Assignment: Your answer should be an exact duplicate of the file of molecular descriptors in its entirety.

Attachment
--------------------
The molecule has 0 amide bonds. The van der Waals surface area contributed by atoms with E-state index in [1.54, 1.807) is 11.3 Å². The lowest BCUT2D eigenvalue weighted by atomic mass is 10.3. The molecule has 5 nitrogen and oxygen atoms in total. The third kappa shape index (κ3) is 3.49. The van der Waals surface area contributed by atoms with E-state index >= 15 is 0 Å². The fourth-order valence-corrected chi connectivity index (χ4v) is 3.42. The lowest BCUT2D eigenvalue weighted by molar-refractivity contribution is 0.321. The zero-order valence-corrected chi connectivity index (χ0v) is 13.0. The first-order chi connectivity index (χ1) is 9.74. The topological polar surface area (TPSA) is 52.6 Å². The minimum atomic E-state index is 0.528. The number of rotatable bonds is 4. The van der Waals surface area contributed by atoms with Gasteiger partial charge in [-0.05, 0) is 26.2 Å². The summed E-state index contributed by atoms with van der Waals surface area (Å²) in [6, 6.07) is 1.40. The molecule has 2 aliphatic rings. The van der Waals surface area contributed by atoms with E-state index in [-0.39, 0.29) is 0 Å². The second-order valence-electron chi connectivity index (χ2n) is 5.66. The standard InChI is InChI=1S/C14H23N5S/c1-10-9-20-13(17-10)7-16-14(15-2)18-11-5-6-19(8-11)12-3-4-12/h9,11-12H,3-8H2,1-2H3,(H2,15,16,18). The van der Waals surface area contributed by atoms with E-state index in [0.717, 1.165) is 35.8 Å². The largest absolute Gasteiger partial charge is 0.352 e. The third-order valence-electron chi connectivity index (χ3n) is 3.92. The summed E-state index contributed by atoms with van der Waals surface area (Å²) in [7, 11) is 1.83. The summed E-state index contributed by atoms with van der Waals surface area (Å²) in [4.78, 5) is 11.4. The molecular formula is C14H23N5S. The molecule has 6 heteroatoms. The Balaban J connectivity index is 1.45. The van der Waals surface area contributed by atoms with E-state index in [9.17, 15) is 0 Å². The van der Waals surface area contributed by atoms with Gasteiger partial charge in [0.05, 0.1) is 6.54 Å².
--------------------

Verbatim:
The molecule has 0 amide bonds. The van der Waals surface area contributed by atoms with E-state index in [1.54, 1.807) is 11.3 Å². The lowest BCUT2D eigenvalue weighted by atomic mass is 10.3. The molecule has 5 nitrogen and oxygen atoms in total. The third kappa shape index (κ3) is 3.49. The van der Waals surface area contributed by atoms with E-state index >= 15 is 0 Å². The fourth-order valence-corrected chi connectivity index (χ4v) is 3.42. The lowest BCUT2D eigenvalue weighted by molar-refractivity contribution is 0.321. The zero-order valence-corrected chi connectivity index (χ0v) is 13.0. The first-order chi connectivity index (χ1) is 9.74. The topological polar surface area (TPSA) is 52.6 Å². The minimum atomic E-state index is 0.528. The number of rotatable bonds is 4. The van der Waals surface area contributed by atoms with Gasteiger partial charge in [-0.05, 0) is 26.2 Å². The summed E-state index contributed by atoms with van der Waals surface area (Å²) in [6, 6.07) is 1.40. The molecule has 2 aliphatic rings. The van der Waals surface area contributed by atoms with E-state index in [-0.39, 0.29) is 0 Å². The second-order valence-electron chi connectivity index (χ2n) is 5.66. The standard InChI is InChI=1S/C14H23N5S/c1-10-9-20-13(17-10)7-16-14(15-2)18-11-5-6-19(8-11)12-3-4-12/h9,11-12H,3-8H2,1-2H3,(H2,15,16,18). The van der Waals surface area contributed by atoms with E-state index in [0.717, 1.165) is 35.8 Å². The largest absolute Gasteiger partial charge is 0.352 e. The third-order valence-electron chi connectivity index (χ3n) is 3.92. The summed E-state index contributed by atoms with van der Waals surface area (Å²) in [7, 11) is 1.83. The summed E-state index contributed by atoms with van der Waals surface area (Å²) in [4.78, 5) is 11.4. The molecular formula is C14H23N5S. The molecule has 6 heteroatoms. The Balaban J connectivity index is 1.45. The van der Waals surface area contributed by atoms with E-state index in [9.17, 15) is 0 Å². The van der Waals surface area contributed by atoms with Gasteiger partial charge in [0.05, 0.1) is 6.54 Å².